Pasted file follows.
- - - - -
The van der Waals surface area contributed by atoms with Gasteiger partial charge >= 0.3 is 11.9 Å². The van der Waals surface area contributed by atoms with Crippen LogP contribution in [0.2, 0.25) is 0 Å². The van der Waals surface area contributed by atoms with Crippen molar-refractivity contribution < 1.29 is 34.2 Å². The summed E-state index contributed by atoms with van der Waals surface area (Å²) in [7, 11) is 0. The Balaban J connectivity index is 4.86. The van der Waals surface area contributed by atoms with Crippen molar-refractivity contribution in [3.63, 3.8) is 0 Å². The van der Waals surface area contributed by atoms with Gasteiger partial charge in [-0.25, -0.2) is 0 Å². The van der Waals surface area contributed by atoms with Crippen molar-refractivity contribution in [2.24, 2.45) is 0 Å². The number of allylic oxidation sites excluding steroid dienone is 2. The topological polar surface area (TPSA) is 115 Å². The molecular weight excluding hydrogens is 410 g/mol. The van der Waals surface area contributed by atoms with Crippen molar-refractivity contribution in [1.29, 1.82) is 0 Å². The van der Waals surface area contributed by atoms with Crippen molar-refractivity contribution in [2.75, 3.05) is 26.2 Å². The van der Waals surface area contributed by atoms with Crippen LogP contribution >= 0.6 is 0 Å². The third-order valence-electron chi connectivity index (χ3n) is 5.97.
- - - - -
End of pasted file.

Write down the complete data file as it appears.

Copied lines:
The van der Waals surface area contributed by atoms with Gasteiger partial charge >= 0.3 is 11.9 Å². The van der Waals surface area contributed by atoms with Crippen LogP contribution in [0.2, 0.25) is 0 Å². The van der Waals surface area contributed by atoms with Crippen molar-refractivity contribution < 1.29 is 34.2 Å². The summed E-state index contributed by atoms with van der Waals surface area (Å²) in [7, 11) is 0. The Balaban J connectivity index is 4.86. The van der Waals surface area contributed by atoms with Crippen molar-refractivity contribution in [3.63, 3.8) is 0 Å². The van der Waals surface area contributed by atoms with Gasteiger partial charge in [-0.25, -0.2) is 0 Å². The van der Waals surface area contributed by atoms with Crippen molar-refractivity contribution in [2.24, 2.45) is 0 Å². The number of allylic oxidation sites excluding steroid dienone is 2. The topological polar surface area (TPSA) is 115 Å². The molecular weight excluding hydrogens is 410 g/mol. The van der Waals surface area contributed by atoms with Crippen molar-refractivity contribution in [1.29, 1.82) is 0 Å². The van der Waals surface area contributed by atoms with Crippen molar-refractivity contribution in [2.75, 3.05) is 26.2 Å². The van der Waals surface area contributed by atoms with Crippen LogP contribution >= 0.6 is 0 Å². The third-order valence-electron chi connectivity index (χ3n) is 5.97.